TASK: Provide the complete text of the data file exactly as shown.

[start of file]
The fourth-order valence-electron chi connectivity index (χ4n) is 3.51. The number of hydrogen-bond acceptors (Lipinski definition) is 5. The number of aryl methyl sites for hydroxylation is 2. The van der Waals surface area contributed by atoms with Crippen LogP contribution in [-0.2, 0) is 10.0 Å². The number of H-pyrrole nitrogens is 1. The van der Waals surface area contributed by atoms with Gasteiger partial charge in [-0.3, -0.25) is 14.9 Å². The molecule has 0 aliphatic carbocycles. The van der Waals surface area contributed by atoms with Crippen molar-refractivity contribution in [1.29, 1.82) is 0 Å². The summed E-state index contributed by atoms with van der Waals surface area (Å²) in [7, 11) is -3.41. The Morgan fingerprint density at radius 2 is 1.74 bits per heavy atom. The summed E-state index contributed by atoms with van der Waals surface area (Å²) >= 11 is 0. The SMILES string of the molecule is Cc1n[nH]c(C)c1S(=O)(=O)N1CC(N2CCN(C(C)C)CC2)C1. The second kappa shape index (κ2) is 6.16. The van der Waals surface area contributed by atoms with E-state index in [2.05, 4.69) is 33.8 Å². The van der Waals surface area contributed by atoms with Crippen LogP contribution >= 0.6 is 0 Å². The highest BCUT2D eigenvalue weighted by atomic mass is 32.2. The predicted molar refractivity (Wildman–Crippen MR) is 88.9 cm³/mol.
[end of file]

The fourth-order valence-electron chi connectivity index (χ4n) is 3.51. The number of hydrogen-bond acceptors (Lipinski definition) is 5. The number of aryl methyl sites for hydroxylation is 2. The van der Waals surface area contributed by atoms with Crippen LogP contribution in [-0.2, 0) is 10.0 Å². The number of H-pyrrole nitrogens is 1. The van der Waals surface area contributed by atoms with Gasteiger partial charge in [-0.3, -0.25) is 14.9 Å². The molecule has 0 aliphatic carbocycles. The van der Waals surface area contributed by atoms with Crippen molar-refractivity contribution in [1.29, 1.82) is 0 Å². The summed E-state index contributed by atoms with van der Waals surface area (Å²) in [7, 11) is -3.41. The Morgan fingerprint density at radius 2 is 1.74 bits per heavy atom. The summed E-state index contributed by atoms with van der Waals surface area (Å²) >= 11 is 0. The SMILES string of the molecule is Cc1n[nH]c(C)c1S(=O)(=O)N1CC(N2CCN(C(C)C)CC2)C1. The second kappa shape index (κ2) is 6.16. The van der Waals surface area contributed by atoms with E-state index in [2.05, 4.69) is 33.8 Å². The van der Waals surface area contributed by atoms with Crippen LogP contribution >= 0.6 is 0 Å². The highest BCUT2D eigenvalue weighted by atomic mass is 32.2. The predicted molar refractivity (Wildman–Crippen MR) is 88.9 cm³/mol.